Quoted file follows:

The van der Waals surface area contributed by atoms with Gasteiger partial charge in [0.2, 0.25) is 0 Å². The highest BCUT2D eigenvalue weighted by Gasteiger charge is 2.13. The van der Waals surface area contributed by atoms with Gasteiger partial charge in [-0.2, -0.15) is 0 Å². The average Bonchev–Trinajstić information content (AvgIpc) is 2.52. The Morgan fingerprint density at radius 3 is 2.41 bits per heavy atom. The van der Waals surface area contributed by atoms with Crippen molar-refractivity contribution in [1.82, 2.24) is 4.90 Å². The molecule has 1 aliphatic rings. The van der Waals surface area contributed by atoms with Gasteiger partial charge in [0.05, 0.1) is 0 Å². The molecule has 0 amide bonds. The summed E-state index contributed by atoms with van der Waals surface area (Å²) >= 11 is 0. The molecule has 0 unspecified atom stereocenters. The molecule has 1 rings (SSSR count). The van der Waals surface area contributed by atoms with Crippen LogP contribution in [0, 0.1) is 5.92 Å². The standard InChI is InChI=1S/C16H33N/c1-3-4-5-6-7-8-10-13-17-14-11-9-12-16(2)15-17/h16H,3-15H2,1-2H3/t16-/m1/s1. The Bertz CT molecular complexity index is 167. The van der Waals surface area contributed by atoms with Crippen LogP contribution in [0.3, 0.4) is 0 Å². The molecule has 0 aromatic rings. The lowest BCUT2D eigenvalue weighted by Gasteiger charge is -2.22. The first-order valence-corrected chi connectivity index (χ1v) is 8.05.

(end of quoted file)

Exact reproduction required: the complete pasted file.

The van der Waals surface area contributed by atoms with Gasteiger partial charge in [0.2, 0.25) is 0 Å². The highest BCUT2D eigenvalue weighted by Gasteiger charge is 2.13. The van der Waals surface area contributed by atoms with Gasteiger partial charge in [-0.2, -0.15) is 0 Å². The average Bonchev–Trinajstić information content (AvgIpc) is 2.52. The Morgan fingerprint density at radius 3 is 2.41 bits per heavy atom. The van der Waals surface area contributed by atoms with Crippen molar-refractivity contribution in [1.82, 2.24) is 4.90 Å². The molecule has 1 aliphatic rings. The van der Waals surface area contributed by atoms with Gasteiger partial charge in [0.05, 0.1) is 0 Å². The molecule has 0 amide bonds. The summed E-state index contributed by atoms with van der Waals surface area (Å²) >= 11 is 0. The molecule has 0 unspecified atom stereocenters. The molecule has 1 rings (SSSR count). The van der Waals surface area contributed by atoms with Crippen LogP contribution in [0, 0.1) is 5.92 Å². The standard InChI is InChI=1S/C16H33N/c1-3-4-5-6-7-8-10-13-17-14-11-9-12-16(2)15-17/h16H,3-15H2,1-2H3/t16-/m1/s1. The Bertz CT molecular complexity index is 167. The van der Waals surface area contributed by atoms with Crippen LogP contribution in [0.3, 0.4) is 0 Å². The molecule has 0 aromatic rings. The lowest BCUT2D eigenvalue weighted by Gasteiger charge is -2.22. The first-order valence-corrected chi connectivity index (χ1v) is 8.05.